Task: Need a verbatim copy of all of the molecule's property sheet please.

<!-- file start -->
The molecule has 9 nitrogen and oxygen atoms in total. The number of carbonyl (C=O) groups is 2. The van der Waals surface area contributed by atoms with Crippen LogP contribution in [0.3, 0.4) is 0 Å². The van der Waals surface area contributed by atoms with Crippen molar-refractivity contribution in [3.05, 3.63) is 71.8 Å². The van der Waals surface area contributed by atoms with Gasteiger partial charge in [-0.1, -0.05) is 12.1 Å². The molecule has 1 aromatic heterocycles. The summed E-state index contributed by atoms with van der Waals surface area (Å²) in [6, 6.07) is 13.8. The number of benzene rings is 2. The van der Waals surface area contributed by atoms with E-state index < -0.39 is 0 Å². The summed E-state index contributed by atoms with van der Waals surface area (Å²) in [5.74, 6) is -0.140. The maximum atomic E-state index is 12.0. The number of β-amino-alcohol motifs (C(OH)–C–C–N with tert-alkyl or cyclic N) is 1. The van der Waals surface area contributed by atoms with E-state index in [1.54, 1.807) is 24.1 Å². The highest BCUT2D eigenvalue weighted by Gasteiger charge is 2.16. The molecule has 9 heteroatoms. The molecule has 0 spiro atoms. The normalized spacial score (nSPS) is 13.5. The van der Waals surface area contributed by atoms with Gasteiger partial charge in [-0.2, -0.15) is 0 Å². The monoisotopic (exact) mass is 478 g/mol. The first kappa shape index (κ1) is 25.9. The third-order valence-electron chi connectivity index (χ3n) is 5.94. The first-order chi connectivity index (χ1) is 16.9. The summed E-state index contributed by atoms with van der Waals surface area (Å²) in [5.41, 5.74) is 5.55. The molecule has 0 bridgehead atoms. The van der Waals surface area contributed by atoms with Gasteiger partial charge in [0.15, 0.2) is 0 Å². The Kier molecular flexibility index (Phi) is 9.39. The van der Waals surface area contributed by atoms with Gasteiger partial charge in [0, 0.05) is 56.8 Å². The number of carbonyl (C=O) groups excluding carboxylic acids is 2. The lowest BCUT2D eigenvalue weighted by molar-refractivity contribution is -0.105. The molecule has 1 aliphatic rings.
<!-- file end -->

The molecule has 9 nitrogen and oxygen atoms in total. The number of carbonyl (C=O) groups is 2. The van der Waals surface area contributed by atoms with Crippen LogP contribution in [0.3, 0.4) is 0 Å². The van der Waals surface area contributed by atoms with Crippen molar-refractivity contribution in [3.05, 3.63) is 71.8 Å². The van der Waals surface area contributed by atoms with Gasteiger partial charge in [-0.1, -0.05) is 12.1 Å². The molecule has 1 aromatic heterocycles. The summed E-state index contributed by atoms with van der Waals surface area (Å²) in [6, 6.07) is 13.8. The number of benzene rings is 2. The van der Waals surface area contributed by atoms with E-state index < -0.39 is 0 Å². The summed E-state index contributed by atoms with van der Waals surface area (Å²) in [5.74, 6) is -0.140. The maximum atomic E-state index is 12.0. The number of β-amino-alcohol motifs (C(OH)–C–C–N with tert-alkyl or cyclic N) is 1. The van der Waals surface area contributed by atoms with E-state index in [1.54, 1.807) is 24.1 Å². The highest BCUT2D eigenvalue weighted by Gasteiger charge is 2.16. The molecule has 9 heteroatoms. The molecule has 0 spiro atoms. The normalized spacial score (nSPS) is 13.5. The van der Waals surface area contributed by atoms with Gasteiger partial charge in [-0.2, -0.15) is 0 Å². The monoisotopic (exact) mass is 478 g/mol. The first kappa shape index (κ1) is 25.9. The third-order valence-electron chi connectivity index (χ3n) is 5.94. The first-order chi connectivity index (χ1) is 16.9. The summed E-state index contributed by atoms with van der Waals surface area (Å²) in [5.41, 5.74) is 5.55. The molecule has 0 bridgehead atoms. The van der Waals surface area contributed by atoms with Gasteiger partial charge in [0.15, 0.2) is 0 Å². The Kier molecular flexibility index (Phi) is 9.39. The van der Waals surface area contributed by atoms with Gasteiger partial charge in [0, 0.05) is 56.8 Å². The number of carbonyl (C=O) groups excluding carboxylic acids is 2. The lowest BCUT2D eigenvalue weighted by molar-refractivity contribution is -0.105. The molecule has 1 aliphatic rings.